Econintersect: The headlines sounded promising that some progress was being made on the fiscal cliff problem. Speaker John Boehner and Democratic Senate Majority Leader have reached a deal that will keep the government funded for six months after September, when the current fiscal year budget ends. According to Richard McGregor in the Financial Times, the deal will keep spending limits established in the 2011 Budget Control Act but will not include some of the most draconian cuts that have been demanded by some Republicans.
From the Financial Times:
… the deal averts a partisan clash leading to a possible government shutdown, something that neither party wants in the lead-up to the election.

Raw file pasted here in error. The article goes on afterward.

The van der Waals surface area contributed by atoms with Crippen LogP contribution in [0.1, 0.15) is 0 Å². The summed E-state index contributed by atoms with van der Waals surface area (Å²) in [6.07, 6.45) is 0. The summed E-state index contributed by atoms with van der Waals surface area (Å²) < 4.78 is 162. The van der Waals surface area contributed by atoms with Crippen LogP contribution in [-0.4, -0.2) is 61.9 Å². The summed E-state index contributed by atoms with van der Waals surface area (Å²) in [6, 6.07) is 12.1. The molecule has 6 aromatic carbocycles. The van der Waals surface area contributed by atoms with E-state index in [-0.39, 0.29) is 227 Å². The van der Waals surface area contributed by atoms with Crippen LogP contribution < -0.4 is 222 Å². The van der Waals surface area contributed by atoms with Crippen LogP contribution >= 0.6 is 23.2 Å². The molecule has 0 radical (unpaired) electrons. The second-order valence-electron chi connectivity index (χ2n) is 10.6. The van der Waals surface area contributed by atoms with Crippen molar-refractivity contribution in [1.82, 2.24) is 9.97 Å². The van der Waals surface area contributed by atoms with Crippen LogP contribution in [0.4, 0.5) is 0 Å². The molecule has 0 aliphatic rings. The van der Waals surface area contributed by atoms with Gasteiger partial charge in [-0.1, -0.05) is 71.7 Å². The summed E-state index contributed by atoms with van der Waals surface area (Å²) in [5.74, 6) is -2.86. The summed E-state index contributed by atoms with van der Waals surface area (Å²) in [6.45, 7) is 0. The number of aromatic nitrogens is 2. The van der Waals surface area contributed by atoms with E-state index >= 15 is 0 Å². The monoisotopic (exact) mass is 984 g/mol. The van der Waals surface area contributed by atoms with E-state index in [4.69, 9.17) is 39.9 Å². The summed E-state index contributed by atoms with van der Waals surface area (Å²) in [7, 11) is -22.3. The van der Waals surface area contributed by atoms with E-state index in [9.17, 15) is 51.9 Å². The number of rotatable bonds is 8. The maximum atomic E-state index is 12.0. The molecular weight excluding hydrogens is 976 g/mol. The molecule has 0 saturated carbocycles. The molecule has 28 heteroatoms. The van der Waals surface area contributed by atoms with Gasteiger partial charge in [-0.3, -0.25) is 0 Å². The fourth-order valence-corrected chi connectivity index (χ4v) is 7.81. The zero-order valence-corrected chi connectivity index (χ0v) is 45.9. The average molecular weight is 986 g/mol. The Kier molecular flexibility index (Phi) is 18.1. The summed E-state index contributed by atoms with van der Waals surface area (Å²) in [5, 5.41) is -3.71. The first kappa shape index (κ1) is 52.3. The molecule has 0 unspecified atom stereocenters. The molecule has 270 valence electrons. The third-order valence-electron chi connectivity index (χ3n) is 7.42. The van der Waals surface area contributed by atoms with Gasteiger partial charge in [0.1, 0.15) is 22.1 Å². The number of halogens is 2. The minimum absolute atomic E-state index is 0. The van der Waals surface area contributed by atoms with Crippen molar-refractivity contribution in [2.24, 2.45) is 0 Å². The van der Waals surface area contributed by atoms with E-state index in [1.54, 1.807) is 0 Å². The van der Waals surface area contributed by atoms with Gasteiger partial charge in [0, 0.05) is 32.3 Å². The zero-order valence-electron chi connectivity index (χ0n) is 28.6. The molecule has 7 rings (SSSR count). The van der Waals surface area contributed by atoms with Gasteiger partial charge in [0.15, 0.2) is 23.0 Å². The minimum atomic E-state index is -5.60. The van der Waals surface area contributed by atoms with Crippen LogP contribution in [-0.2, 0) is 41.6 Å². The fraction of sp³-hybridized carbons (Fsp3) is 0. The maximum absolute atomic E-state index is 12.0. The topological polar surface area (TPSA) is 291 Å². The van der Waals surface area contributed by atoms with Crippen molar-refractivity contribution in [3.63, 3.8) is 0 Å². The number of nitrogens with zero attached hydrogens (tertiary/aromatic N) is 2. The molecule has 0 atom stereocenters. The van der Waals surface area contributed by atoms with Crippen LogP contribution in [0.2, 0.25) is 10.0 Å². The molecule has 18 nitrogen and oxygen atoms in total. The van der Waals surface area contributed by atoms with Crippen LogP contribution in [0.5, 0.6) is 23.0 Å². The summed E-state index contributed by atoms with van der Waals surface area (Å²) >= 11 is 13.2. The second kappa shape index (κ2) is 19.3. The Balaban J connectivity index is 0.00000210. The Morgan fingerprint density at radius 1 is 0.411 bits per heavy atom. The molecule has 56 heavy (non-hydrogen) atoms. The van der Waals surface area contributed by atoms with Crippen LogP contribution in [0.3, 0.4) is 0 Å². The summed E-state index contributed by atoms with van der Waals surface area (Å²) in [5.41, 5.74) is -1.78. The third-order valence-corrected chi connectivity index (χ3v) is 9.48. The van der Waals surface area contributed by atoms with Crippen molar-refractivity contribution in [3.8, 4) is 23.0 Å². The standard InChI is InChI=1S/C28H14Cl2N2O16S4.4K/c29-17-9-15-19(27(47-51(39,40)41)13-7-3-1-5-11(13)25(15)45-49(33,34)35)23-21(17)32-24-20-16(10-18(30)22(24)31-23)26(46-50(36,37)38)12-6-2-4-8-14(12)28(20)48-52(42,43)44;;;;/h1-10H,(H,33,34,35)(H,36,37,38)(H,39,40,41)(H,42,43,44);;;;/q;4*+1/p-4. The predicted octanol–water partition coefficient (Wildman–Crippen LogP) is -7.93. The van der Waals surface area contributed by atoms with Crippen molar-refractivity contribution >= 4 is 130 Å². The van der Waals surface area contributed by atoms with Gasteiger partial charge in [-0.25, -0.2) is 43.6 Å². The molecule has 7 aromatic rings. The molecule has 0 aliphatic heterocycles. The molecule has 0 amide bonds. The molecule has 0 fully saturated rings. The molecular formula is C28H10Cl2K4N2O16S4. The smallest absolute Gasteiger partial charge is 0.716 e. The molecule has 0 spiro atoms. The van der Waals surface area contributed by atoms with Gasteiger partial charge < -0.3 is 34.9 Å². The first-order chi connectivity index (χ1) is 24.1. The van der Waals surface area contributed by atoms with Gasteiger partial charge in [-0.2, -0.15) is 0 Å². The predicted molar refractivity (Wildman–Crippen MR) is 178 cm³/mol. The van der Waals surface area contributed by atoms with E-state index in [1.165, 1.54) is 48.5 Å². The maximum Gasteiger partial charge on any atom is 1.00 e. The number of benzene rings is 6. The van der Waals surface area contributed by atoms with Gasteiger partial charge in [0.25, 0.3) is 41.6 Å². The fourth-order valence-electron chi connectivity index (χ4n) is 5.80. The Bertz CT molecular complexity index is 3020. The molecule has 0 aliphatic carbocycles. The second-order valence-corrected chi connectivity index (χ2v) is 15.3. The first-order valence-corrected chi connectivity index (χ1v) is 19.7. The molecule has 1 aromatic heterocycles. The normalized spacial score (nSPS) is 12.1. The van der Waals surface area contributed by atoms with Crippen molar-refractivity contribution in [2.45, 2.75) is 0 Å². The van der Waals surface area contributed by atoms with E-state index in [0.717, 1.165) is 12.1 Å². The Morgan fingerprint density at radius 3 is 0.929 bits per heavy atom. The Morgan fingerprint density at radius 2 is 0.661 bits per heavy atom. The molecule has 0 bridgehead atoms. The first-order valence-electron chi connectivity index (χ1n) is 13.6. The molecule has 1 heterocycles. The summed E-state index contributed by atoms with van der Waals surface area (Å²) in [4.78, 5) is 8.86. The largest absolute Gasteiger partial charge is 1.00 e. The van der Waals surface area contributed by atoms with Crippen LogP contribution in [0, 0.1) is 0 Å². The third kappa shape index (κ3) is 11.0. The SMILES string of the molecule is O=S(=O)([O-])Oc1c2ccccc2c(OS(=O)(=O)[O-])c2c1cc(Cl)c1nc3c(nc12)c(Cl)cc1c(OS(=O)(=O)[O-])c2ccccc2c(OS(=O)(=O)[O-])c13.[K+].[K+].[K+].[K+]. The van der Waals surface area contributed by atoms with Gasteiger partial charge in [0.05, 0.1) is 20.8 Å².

The Republicans were especially damaged by brinkmanship concerning last year’s budget showdown over extending the US’s borrowing limits, and Mr Boehner has been keen to avoid a repeat.
In what has been released so far there is no indication that the fiscal cliff issue which arrives at midnight on December 31 of this year has been addressed by this agreement. From Reuters:
If passed by Congress, the deal for a six-month spending extension eliminates one layer of difficult year-end bills Congress must grapple with just after the election as it deals with the "fiscal cliff" of expiring tax cuts, automatic spending cuts, a debt-limit increase and other fiscal deadlines that economists say if not averted could harm an already-weak economy.
- US politicians reach short-term budget deal (Richard McGregor, Financial Times, 31 July 2012)
- Congress leaders reach deal to avoid government shutdown threat (David Lawder and Richard Cowan, Reuters, 31 July 2012)
- Nine Components of the Fiscal Cliff (GEI News, 19 July 2012)